Monday, April 22, 2013

Eldorado by Baroness Orczy

When her stage-play-turned-novel The Scarlet Pimpernel became a runaway bestseller, Baroness Orczy did what any bestselling author worth her salt does: she wrote a sequel, and then went on merrily writing them until she was quite exhausted.

The result, as usual, was a little uneven and fans of The Scarlet Pimpernel--the kind of short, light, tight novel that comes out of a good melodramatic short story--are divided on which ones are worth reading and which are not. Eldorado, however, is often ranked first among these sequels.

My only criticism of The Scarlet Pimpernel is that it is too short. Eldorado is a good deal more substantial both in length and in themes, although it lacks the tightly-woven plot of the original.

Just a few months after the events of The Scarlet Pimpernel, the League gathers in Paris to plot their most daring enterprise yet: the rescue of the Dauphin, the young son of the guillotined Louis XVI and Marie-Antoinette. This time, impulsive young Armand St Just--the brother-in-law of the Pimpernel himself--has asked for and received his first assignment in Paris, headquarters of the Revolution itself, where he is still in danger for his association with the Scarlet Pimpernel. As plots and counter-plots swirl around the young Dauphin, Armand is sucked into danger when he loses his heart to a young actress and meets the Scarlet Pimpernel's implacable enemy--Chauvelin, who gleefully presents him with a sadistic choice: betray his beloved leader to a lingering death by torture, or watch his fiancee perish on the guillotine. How will the Scarlet Pimpernel escape this time?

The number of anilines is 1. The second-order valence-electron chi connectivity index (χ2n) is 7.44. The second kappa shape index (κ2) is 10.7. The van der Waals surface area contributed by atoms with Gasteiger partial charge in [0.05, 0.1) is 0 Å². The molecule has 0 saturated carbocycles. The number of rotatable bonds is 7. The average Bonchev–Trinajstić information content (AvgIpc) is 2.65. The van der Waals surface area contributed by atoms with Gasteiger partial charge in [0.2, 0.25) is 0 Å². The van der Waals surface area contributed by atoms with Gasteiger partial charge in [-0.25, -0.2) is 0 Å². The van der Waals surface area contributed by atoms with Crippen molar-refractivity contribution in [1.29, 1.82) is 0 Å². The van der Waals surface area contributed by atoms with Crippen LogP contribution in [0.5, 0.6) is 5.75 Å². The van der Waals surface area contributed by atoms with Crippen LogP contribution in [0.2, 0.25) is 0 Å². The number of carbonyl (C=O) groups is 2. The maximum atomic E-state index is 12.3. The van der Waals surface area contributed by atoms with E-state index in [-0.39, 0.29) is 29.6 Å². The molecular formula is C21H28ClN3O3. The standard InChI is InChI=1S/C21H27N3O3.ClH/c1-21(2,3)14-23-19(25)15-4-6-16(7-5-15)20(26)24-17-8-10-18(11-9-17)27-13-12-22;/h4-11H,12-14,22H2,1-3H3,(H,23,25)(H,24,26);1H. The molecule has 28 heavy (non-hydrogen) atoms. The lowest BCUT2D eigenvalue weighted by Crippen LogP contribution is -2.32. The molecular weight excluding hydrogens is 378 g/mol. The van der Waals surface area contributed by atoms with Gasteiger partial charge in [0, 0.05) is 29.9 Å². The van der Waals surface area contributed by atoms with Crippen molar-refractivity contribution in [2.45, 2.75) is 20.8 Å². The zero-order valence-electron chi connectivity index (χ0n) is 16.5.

This book comes in three parts, and honestly, I was yawning during the first part, during which we watch Armand St Just sulk about his Jeanne and make a succession of very silly decisions. Orczy's overwrought style doesn't help much, for she never met the five-syllable word she didn't love:
Already a year and a half ago the excesses of the party had horrified him, and that was long before they had degenerated into the sickening orgies which were culminating to-day in wholesale massacres and bloody hecatombs of innocent victims.
The plot kicks up a gear, however, in Parts II and III, where the narrative focus shifts to our old friend Marguerite, the melodrama ticks up a notch or two, and we realise just where Armand's foolishness has led him.

There were a couple of interesting things to note about this book. The way Orczy speaks about the guillotined Louis and Marie-Antoinette is oddly messianical--"their last ignominious Calvary" she says of their deaths, and they, the Dauphin, and the Scarlet Pimpernel are all variously described in her purple prose as "martyrs". These quasi-religious references are unusual, even for the period in which she was writing. Are the Scarlet Pimpernel books a hagiography for the ancien regime? To be certain, I think Louis XVI and Marie-Antoinette were probably sincere Christians, and the influences of Christendom on the ancien regime were part of what the Revolution sought to destroy, but can they be said to have died for their faith? Whether they can or not, is it because of their faith that Orczy calls them martyrs, or because they represent a shabby substitute faith in blue blood and titles?